“Far and away the best prize that life has to offer is the chance to work hard at work worth doing.”
This quote is from our 26th President, he was the youngest of our Presidents and one of three to win the Nobel Peace Prize. Hard work at work worth doing; it is an interesting idea when we consider our business.
In business school they talk about organizational culture. They use this definition: ‘The values and behaviors that contribute to the unique social and psychological environment of an organization.’
Organizational culture is the sum total of an organization’s past and current assumptions, experiences, philosophy, and values that hold it together, and is expressed in its self-image, inner workings, interactions with the outside world, and future expectations.
It is based on shared attitudes, beliefs, customs, express or implied contracts, and written and unwritten rules that the organization develops over time and that have worked well enough to be considered valid. Also called corporate culture, it manifests in:
• the ways the organization conducts its business, treats its employees, customers, and the wider community
• the extent to which autonomy and freedom is allowed in decision making, developing new ideas, and personal expression
• how power and information flow through its hierarchy
• the strength of employee commitment towards collective objectives
It is termed strong or weak to the extent it is diffused through the organization. It affects the organization’s productivity and performance, and provides guidelines on customer care and service; product quality and safety; attendance and punctuality; and concern for the environment. It extends also to production-methods, marketing and advertising practices, and to new product creation. While there are many common elements in the large organizations of any country, organizational culture is unique for every organization and one of the hardest thing to change.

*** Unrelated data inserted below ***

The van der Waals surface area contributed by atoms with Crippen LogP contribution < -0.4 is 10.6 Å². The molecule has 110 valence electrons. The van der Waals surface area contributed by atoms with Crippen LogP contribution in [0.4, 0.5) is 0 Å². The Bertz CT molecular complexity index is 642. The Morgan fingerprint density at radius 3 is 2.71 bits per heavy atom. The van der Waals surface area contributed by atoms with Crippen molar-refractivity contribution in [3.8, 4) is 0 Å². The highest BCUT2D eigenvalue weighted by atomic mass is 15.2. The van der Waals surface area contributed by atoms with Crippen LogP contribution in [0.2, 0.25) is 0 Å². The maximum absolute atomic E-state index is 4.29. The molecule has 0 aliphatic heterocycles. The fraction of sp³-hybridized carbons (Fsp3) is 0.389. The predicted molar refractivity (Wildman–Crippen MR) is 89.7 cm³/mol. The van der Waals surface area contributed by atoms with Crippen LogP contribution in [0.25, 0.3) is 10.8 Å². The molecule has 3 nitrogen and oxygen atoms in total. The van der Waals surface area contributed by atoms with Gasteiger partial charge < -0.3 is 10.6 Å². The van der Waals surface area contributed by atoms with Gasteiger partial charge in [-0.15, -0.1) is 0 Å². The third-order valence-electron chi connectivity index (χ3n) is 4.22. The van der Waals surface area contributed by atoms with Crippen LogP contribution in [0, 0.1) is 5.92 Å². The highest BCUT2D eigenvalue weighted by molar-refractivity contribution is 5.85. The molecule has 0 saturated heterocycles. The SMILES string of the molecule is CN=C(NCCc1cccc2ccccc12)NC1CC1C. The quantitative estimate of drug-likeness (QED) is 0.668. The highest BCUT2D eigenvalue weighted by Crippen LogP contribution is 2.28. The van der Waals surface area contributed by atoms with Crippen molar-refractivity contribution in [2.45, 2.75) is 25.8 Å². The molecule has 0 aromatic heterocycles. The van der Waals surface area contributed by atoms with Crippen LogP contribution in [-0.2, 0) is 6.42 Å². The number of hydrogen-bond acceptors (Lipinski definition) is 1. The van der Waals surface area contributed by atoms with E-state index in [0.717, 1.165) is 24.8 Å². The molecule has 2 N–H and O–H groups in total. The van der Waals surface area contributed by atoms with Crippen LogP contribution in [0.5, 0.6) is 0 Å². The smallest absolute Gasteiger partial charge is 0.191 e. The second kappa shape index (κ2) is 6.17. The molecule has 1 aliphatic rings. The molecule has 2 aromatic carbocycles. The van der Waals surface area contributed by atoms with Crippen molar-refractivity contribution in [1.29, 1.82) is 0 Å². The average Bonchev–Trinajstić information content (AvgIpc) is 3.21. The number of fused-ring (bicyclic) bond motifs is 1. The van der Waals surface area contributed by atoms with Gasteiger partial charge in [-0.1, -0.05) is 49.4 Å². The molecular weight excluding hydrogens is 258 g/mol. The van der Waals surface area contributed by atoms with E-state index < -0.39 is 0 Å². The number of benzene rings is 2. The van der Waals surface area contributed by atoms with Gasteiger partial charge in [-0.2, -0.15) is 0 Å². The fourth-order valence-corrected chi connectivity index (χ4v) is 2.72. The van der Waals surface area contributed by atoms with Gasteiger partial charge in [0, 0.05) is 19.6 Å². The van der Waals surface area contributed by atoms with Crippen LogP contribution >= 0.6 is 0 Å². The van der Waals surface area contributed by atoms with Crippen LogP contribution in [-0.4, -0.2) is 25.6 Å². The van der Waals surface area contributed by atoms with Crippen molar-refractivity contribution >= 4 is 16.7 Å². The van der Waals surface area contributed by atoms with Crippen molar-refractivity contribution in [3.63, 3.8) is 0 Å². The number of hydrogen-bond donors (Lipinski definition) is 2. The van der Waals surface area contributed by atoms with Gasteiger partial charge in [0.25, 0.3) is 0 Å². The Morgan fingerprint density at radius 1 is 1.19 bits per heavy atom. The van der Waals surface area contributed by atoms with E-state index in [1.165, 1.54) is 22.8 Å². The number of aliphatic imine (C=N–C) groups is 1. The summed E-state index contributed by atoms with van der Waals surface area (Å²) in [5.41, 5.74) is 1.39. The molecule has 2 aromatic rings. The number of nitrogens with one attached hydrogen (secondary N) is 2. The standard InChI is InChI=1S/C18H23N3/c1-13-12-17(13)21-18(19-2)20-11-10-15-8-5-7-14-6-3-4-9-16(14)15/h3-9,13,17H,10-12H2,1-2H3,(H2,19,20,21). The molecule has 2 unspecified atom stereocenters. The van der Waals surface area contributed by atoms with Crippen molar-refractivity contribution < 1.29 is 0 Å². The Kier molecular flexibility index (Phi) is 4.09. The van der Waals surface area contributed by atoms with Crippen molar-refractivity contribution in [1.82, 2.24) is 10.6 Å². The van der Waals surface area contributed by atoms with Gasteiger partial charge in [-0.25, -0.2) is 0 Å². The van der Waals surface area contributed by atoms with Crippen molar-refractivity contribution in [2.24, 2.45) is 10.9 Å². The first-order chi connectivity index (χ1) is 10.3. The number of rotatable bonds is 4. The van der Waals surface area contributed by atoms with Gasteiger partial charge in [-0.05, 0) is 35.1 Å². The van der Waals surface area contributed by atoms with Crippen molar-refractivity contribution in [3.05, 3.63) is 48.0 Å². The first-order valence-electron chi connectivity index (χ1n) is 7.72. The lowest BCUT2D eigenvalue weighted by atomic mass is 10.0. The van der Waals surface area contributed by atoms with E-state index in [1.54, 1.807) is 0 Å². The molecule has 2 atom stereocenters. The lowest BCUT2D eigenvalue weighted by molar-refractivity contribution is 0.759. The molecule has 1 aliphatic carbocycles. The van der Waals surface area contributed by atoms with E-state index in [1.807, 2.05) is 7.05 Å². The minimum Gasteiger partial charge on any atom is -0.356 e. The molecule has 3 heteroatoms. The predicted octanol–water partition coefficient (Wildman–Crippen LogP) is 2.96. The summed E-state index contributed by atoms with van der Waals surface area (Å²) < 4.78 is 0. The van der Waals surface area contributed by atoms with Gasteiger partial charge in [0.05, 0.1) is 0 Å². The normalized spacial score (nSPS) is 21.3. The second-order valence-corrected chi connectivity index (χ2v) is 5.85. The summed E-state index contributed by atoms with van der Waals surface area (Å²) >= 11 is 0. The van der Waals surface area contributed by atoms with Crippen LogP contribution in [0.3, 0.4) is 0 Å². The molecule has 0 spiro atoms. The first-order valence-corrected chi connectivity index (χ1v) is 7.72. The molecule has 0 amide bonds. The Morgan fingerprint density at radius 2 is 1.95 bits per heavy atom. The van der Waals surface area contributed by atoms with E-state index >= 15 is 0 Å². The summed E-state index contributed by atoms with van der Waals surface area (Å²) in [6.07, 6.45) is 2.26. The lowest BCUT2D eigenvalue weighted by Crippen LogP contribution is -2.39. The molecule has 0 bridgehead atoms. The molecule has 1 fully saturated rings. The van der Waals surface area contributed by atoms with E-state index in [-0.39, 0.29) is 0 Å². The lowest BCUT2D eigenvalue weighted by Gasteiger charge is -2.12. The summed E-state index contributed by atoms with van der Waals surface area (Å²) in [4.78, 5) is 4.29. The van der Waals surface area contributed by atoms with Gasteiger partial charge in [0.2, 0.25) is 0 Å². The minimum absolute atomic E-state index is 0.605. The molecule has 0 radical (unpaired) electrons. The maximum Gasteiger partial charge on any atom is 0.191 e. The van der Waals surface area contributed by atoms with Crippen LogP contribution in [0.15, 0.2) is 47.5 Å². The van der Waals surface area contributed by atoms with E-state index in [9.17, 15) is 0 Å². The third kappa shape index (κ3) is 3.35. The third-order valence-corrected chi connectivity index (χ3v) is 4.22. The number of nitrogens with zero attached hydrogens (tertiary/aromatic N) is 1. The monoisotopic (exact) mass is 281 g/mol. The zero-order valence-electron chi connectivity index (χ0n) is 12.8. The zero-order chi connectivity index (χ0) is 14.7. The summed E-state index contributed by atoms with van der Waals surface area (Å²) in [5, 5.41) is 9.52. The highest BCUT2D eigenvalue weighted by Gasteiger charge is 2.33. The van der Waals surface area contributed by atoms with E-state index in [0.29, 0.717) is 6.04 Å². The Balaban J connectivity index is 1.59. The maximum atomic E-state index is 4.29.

A significant idea is great cultures involve metrics.
One financial text defines metrics: Metrics can refer to a company’s EBITDA, earnings per share, or any other financial measures. They can also be industry specific, such as barrels of oil produced for exploration companies.
Some great companies have three types of business metrics. The first is a global, BIC-best in class metric. Some firms find it easy to be satisfied, with profits. The real measure is how we doing are compared to the best, which maybe be compilation of 4-5 different firms. The second set of metrics is the most common. These are operational measures of Quality, Safety and other pieces that insure the firm is performing, ok. The third metric set is most often overlooked involves two pieces –stretch goals and post mortems-and the dedication to track and deliver.
This reflection on results, changes and adjustments are a key to real great cultures.
History, competitors and our team measure us by our results. Hawthorn teaches us, Things get better when we measure. Start with a current state analysis of where you are compared to the Best in the World.
Teddy Roosevelt was our 26th President. He said, “Far and away the best prize that life has to offer is the chance to work hard at work worth doing.” Comparing the current state to best in class is not easy work, reflecting on successes and misses, making and tracking plans are hard work, work worth doing.